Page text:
Charcoal forged classical tanto & fusion style takedown knives crafted by hand from reclaimed steel and natural materials using traditional techniques.
Process of Mounting a Tanto Blade
Once the habaki is made, it is time to consider the handle mounting furniture to complement the blade. Depending on the final vision, this may include several metal parts such as tsuba (hand guard), fuchi (ferrule), kashira (pommel), and one or more seppa (washers or spacers). In addition, the wood core of the tsuka (handle) may be wrapped in layers of rawhide and leather or silk cord. While the main purpose is functionality, the style of each of these components may range from austere to decorative and each should harmonize with the overall work.
Fittings may be made from steel, iron, silver, copper, or one of its alloys. A combination of forging, chiseling, soldering, filing, and polishing or hammer planishing is used for each component and then patina is applied to the final surface. Once this process is finished, the blade is ready for Saya, a scabbard.
The kashira contributes to balance and protects the end of the handle from damage. In larger swords it also serves to contain the wood core of the tsuka against splitting from the back. This kashira was made from steel harvested from a Model T fender bracket. Because of the type of wrapping that will be used for the handle, it is held in place by a combination of kusune (pine resin glue) and steel clips rather than by ito wrapped through shitodome ana.
The fuchi is an important part of the strength and integrity of the tsuka, encircling the front of the handle where the stress from the tang is greatest, it helps prevent the wood core from splitting. This fuchi is made mainly from steel harvested from a Model T fender bracket. Its construction is similar to the Higo style in that the copper tenjo gane is forged in physically rather than soldered to the sleeve. The band was created by forging a screw hole in the bracket to stretch it to the size of the handle.
Seppa are used as spacers or washers between components of the koshirae. Most often next to the habaki, but also on the other side of the tsuba. The basic construction is simply a flat sheet of copper, silver, or an alloy, an opening slightly larger than the tang, and is shaped to match the finished fuchi and saya outline. They may be thin or thick, and can have fileworked or chiseled rims. The final fit to the tang is achieved by using a punch to push out four lobes of metal in the four corners and then filing to adjust slightly.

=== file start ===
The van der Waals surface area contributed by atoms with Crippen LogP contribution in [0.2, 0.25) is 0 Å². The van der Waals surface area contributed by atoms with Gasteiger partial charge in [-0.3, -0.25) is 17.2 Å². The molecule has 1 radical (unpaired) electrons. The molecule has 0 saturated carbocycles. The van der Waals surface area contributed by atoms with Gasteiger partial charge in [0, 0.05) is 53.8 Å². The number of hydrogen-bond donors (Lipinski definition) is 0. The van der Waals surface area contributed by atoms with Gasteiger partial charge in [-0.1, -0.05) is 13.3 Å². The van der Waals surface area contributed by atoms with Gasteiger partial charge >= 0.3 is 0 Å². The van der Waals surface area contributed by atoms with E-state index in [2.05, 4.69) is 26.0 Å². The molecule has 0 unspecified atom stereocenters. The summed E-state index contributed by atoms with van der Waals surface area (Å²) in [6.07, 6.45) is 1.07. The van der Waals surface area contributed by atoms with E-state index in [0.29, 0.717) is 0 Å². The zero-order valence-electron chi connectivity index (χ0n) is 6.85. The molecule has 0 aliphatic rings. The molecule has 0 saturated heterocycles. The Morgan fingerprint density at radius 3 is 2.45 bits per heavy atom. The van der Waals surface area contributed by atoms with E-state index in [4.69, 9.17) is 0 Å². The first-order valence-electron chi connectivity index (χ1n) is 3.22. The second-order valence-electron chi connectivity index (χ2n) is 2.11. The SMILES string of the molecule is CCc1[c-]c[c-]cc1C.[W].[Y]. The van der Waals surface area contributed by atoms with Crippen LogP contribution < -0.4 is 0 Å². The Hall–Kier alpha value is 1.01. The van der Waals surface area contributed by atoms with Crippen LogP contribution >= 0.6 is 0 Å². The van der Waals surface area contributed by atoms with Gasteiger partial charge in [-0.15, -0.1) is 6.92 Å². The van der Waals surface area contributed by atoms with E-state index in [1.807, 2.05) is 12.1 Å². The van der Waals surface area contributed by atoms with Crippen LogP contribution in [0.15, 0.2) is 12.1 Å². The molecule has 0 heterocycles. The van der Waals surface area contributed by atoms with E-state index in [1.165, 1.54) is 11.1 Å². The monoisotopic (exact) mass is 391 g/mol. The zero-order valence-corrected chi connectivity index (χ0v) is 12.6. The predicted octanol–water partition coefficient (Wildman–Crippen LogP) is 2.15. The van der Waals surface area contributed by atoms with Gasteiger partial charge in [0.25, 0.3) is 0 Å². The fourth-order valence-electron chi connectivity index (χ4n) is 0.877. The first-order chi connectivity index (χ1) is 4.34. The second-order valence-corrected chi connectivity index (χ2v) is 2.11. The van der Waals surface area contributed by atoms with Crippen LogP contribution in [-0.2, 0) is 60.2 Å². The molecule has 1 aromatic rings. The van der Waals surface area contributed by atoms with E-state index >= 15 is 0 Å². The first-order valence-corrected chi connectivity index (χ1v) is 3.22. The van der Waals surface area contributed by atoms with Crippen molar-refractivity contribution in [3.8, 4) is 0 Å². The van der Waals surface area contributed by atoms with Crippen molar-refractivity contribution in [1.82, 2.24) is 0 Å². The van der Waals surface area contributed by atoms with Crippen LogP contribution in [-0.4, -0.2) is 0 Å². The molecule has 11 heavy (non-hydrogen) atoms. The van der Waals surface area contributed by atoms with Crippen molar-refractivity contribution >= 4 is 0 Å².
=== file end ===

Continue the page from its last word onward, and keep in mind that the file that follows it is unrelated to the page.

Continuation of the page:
Tsuba for tanto are usually either non-existant or are very small. This leaves little room for embellishment so the focus is often on the rim, or the material itself. They can be made from either ferrous or non-ferrous metals, but should have seki-gane (non-ferrous spacers) to keep them from contact with the tang if they are made from iron or steel. This tsuba is made from wrought iron, an old form of bloomery iron produced up until about a hundred years ago. This is a small scrap off the end of a timber bridge spike that came from the forest.
Tsuka are split and carved to fit precisely around the nakago and then glued back together with sokui (rice paste glue). Then the outside is carved, taking into account the size of the fittings and the thickness of the wrappings. This one is made from a scrap of Nootka Cypress.
There are generally two components to wrapping a handle, the first being the shikagawa (rawhide) or samegawa (ray skin) layer which adds incredible stiffness and resilience to the tsuka, and the second an optional leather or cord wrapping to add padding, grip, and compression to the tsuka. When possible, the shikagawa or samegawa will fit part way under the fuchi for extra strength and integrity, but in this case stops at the boundary of the leather wrap to allow the rolled leather to sit in the groove. The style of wrapping is called gangi maki, a spiral of leather with a rolled front edge wraps from fuchi to kashira beginning and ending on the ura side. The kanji for gangi means a shape like steps, or the terraced shoreline near a seaport.
As the parts are finished, they are polished, cleaned, given a patina, and coated with ibota wax or tung oil to stabilize and protect their surfaces. The blade is given its final polish and then the tanto is ready for final assembly.